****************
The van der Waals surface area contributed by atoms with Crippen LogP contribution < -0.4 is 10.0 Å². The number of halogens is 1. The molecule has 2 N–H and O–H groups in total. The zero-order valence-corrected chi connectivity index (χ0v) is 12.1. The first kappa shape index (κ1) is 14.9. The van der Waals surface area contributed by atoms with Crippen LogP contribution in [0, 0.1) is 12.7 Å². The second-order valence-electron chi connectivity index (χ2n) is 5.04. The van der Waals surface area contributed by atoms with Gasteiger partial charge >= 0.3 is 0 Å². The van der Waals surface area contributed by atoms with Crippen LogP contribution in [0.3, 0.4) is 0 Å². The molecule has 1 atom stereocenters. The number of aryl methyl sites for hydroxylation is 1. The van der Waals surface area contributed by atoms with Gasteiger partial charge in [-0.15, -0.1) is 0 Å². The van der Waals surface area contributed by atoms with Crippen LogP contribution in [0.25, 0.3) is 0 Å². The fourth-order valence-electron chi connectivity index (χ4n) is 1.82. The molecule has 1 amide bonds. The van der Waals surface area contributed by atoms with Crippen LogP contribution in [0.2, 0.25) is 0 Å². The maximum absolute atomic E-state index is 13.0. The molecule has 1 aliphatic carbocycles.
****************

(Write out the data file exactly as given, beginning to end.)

The van der Waals surface area contributed by atoms with Crippen LogP contribution < -0.4 is 10.0 Å². The number of halogens is 1. The molecule has 2 N–H and O–H groups in total. The zero-order valence-corrected chi connectivity index (χ0v) is 12.1. The first kappa shape index (κ1) is 14.9. The van der Waals surface area contributed by atoms with Crippen LogP contribution in [0, 0.1) is 12.7 Å². The second-order valence-electron chi connectivity index (χ2n) is 5.04. The van der Waals surface area contributed by atoms with Gasteiger partial charge >= 0.3 is 0 Å². The van der Waals surface area contributed by atoms with Crippen LogP contribution in [0.3, 0.4) is 0 Å². The molecule has 1 atom stereocenters. The number of aryl methyl sites for hydroxylation is 1. The van der Waals surface area contributed by atoms with Gasteiger partial charge in [-0.15, -0.1) is 0 Å². The van der Waals surface area contributed by atoms with Crippen LogP contribution in [0.25, 0.3) is 0 Å². The fourth-order valence-electron chi connectivity index (χ4n) is 1.82. The molecule has 1 amide bonds. The van der Waals surface area contributed by atoms with Crippen LogP contribution in [0.2, 0.25) is 0 Å². The maximum absolute atomic E-state index is 13.0. The molecule has 1 aliphatic carbocycles.